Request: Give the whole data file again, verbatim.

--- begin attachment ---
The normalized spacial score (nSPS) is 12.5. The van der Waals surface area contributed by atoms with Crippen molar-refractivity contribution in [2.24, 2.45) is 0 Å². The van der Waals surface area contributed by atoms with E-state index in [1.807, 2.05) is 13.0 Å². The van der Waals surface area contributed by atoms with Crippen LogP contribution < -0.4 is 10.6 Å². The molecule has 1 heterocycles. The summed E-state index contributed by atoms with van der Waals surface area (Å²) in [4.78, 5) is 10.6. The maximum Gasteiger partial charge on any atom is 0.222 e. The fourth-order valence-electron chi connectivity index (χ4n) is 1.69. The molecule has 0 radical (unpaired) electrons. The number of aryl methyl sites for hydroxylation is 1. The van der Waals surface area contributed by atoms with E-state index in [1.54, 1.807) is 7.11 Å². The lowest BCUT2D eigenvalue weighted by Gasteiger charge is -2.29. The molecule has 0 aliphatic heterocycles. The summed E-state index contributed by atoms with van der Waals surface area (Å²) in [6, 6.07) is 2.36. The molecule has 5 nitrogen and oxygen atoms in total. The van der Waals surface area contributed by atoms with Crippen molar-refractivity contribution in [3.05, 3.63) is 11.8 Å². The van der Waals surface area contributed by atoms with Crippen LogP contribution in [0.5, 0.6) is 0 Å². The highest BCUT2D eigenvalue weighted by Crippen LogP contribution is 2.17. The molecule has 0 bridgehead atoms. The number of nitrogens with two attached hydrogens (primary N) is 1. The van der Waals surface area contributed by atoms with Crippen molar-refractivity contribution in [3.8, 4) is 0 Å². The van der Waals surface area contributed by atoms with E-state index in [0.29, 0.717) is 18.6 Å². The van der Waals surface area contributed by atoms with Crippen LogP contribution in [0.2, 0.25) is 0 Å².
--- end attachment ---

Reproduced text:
The normalized spacial score (nSPS) is 12.5. The van der Waals surface area contributed by atoms with Crippen molar-refractivity contribution in [2.24, 2.45) is 0 Å². The van der Waals surface area contributed by atoms with E-state index in [1.807, 2.05) is 13.0 Å². The van der Waals surface area contributed by atoms with Crippen LogP contribution < -0.4 is 10.6 Å². The molecule has 1 heterocycles. The summed E-state index contributed by atoms with van der Waals surface area (Å²) in [4.78, 5) is 10.6. The maximum Gasteiger partial charge on any atom is 0.222 e. The fourth-order valence-electron chi connectivity index (χ4n) is 1.69. The molecule has 0 radical (unpaired) electrons. The number of aryl methyl sites for hydroxylation is 1. The van der Waals surface area contributed by atoms with E-state index in [1.54, 1.807) is 7.11 Å². The lowest BCUT2D eigenvalue weighted by Gasteiger charge is -2.29. The molecule has 0 aliphatic heterocycles. The summed E-state index contributed by atoms with van der Waals surface area (Å²) in [6, 6.07) is 2.36. The molecule has 5 nitrogen and oxygen atoms in total. The van der Waals surface area contributed by atoms with Crippen molar-refractivity contribution in [3.05, 3.63) is 11.8 Å². The van der Waals surface area contributed by atoms with Crippen LogP contribution in [0.5, 0.6) is 0 Å². The highest BCUT2D eigenvalue weighted by Crippen LogP contribution is 2.17. The molecule has 0 bridgehead atoms. The number of nitrogens with two attached hydrogens (primary N) is 1. The van der Waals surface area contributed by atoms with Crippen molar-refractivity contribution in [3.8, 4) is 0 Å². The van der Waals surface area contributed by atoms with E-state index in [0.29, 0.717) is 18.6 Å². The van der Waals surface area contributed by atoms with Crippen LogP contribution in [0.2, 0.25) is 0 Å².